Recently we undertook the daunting FAA Part 107 test (UAG Exam) to become a remote pilot. We did take a UAG prep class over a weekend, and let me say, it was WELL worth the time and investment. I know, without a shadow of a doubt, we would have NOT been prepared and definitely NOT have passed on the first try. So my advice to anyone and everyone wanting or needing to take the test, please seek out a reputable preparation class to take. We used UAS Classes, LLC (www.uasclasses.com – firstname.lastname@example.org). The class was an interactive in classroom course taught by Jonathon Brandenburg. Johnathon, a licensed pilot and an FAA Ground School instructor, was an awesome and would stay late, if needed, to answer any and all questions or to provide additional one on one support. The company also provided a thumb drive with many additional samples questions, reference materials, and other helpful information to guide and assist you in succeeding.
I will say though, that there are many things especially reading weather charts, sectional charts, and general airport procedures that are on the test. I would say that the actual Part 107 questions made up a total of 5% of my test. A lot of what was covered in the class was on the test. However, there was about 10-15% of the questions that were not addressed in the class. So definitely take a class and continue to study the FAA provided knowledge prep. They are not there to give you all the answers to all the questions but rather give insight and point you in the direction of things that might be addressed on the test. I would HIGHLY recommend that you take a class and continue to study the FAA provided materials for at least 1-2 weeks before attempting the test. A lot of people on the net have made mention that aircraft loading or weather was not on or minimally on their test. Well I am here to attest that at least 10% of the questions were directly related to fixed wing aircraft loading and 15-20% were on weather. So the moral of that story is know all parts of the studying material. As Jonathon stated in the class, if you know and understand the Airman Knowledge Testing Supplement FAA-CT-8080-2G you will do perfectly fine. I 100% agree with that statement! Make sure you TOTALLY understand it though and can read all information on the weather, sectionals, lat and long, radio coms channels, etc.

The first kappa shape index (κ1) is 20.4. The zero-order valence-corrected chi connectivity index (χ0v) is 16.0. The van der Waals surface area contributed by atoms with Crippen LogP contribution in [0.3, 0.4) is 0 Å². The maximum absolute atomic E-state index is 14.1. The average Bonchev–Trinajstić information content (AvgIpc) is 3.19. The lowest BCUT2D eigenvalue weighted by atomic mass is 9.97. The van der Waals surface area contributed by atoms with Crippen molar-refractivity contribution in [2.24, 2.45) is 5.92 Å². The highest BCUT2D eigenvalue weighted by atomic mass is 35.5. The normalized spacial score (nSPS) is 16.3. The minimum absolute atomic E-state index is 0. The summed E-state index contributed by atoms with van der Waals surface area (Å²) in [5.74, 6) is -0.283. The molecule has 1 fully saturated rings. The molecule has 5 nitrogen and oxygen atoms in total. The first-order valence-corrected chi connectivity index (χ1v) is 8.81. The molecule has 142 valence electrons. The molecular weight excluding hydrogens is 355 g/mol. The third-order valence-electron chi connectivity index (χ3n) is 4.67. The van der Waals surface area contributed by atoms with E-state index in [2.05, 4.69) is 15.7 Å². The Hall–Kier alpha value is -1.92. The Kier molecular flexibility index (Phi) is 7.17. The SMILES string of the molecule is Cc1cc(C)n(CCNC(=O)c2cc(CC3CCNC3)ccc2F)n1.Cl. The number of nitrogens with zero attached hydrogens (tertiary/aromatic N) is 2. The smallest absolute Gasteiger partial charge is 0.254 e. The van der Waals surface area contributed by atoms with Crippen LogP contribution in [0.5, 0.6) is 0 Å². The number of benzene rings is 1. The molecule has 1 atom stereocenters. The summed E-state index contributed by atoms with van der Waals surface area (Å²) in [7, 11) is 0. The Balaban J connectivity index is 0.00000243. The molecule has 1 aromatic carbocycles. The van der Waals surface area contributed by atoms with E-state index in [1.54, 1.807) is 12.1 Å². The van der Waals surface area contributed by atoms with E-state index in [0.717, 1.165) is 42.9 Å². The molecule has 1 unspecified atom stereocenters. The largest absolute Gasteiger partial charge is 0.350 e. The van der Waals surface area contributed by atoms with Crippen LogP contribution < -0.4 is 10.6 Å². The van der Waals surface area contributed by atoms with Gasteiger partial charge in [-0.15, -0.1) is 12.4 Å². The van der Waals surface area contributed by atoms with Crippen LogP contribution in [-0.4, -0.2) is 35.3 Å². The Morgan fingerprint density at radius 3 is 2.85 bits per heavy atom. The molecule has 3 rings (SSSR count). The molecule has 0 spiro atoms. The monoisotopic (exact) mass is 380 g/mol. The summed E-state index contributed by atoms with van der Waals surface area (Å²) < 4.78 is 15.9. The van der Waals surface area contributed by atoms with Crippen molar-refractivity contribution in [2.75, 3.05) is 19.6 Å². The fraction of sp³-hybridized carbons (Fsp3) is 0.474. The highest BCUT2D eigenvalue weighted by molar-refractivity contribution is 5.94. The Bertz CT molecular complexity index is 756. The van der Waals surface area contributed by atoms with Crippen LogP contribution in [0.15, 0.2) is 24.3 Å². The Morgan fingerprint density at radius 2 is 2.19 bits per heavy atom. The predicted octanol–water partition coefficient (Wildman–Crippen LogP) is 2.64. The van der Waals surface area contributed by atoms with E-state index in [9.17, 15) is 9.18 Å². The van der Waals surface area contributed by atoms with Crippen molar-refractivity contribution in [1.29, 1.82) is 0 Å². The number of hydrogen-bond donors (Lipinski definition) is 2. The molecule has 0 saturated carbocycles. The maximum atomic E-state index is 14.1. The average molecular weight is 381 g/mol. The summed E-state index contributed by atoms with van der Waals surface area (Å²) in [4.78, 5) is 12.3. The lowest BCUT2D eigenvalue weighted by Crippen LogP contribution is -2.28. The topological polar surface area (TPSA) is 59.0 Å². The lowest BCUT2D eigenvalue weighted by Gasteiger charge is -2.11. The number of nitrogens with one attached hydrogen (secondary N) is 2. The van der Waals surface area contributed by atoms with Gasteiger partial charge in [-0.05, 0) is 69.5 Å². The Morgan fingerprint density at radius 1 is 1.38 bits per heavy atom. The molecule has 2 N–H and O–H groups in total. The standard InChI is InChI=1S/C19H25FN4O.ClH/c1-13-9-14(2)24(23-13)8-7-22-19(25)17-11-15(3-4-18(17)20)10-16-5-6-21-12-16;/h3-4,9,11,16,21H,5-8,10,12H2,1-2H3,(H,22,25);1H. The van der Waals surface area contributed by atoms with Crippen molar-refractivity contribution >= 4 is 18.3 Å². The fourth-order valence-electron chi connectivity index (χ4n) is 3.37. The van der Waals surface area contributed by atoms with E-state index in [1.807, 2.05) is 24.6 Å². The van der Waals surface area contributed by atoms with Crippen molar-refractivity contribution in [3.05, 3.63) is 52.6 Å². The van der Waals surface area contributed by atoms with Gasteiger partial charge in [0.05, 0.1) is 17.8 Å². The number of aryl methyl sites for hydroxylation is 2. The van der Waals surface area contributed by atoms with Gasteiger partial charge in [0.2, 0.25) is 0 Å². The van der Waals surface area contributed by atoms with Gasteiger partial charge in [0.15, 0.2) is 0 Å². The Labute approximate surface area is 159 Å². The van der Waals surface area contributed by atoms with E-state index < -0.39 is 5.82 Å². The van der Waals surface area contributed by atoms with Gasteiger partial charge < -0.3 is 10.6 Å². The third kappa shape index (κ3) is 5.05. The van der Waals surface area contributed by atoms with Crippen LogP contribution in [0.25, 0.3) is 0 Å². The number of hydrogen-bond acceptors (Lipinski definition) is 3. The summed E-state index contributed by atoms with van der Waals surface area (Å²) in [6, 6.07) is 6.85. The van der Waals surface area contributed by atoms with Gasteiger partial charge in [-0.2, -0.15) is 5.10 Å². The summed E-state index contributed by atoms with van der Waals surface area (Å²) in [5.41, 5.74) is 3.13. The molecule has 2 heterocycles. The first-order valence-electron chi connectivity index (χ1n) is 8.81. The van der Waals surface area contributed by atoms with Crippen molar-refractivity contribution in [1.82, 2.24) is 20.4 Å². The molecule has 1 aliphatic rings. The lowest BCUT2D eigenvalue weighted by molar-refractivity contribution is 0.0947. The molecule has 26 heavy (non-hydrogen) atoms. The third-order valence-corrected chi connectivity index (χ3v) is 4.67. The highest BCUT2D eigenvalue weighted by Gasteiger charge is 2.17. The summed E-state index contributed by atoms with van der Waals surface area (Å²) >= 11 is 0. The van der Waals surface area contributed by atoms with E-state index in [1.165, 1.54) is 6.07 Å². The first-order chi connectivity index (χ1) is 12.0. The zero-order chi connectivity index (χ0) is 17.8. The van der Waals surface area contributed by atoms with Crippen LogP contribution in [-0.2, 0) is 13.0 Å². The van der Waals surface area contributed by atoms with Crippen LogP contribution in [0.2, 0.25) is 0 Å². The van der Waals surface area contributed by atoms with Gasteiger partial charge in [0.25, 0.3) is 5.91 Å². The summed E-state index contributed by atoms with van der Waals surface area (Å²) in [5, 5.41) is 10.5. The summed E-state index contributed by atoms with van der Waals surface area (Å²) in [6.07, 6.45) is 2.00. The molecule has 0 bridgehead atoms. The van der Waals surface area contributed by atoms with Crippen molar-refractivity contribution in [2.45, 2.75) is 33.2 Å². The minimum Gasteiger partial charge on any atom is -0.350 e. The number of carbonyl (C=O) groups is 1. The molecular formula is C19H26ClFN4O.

Well hopefully this has help some of you seeking to earn your certificate.
Best of luck to you all!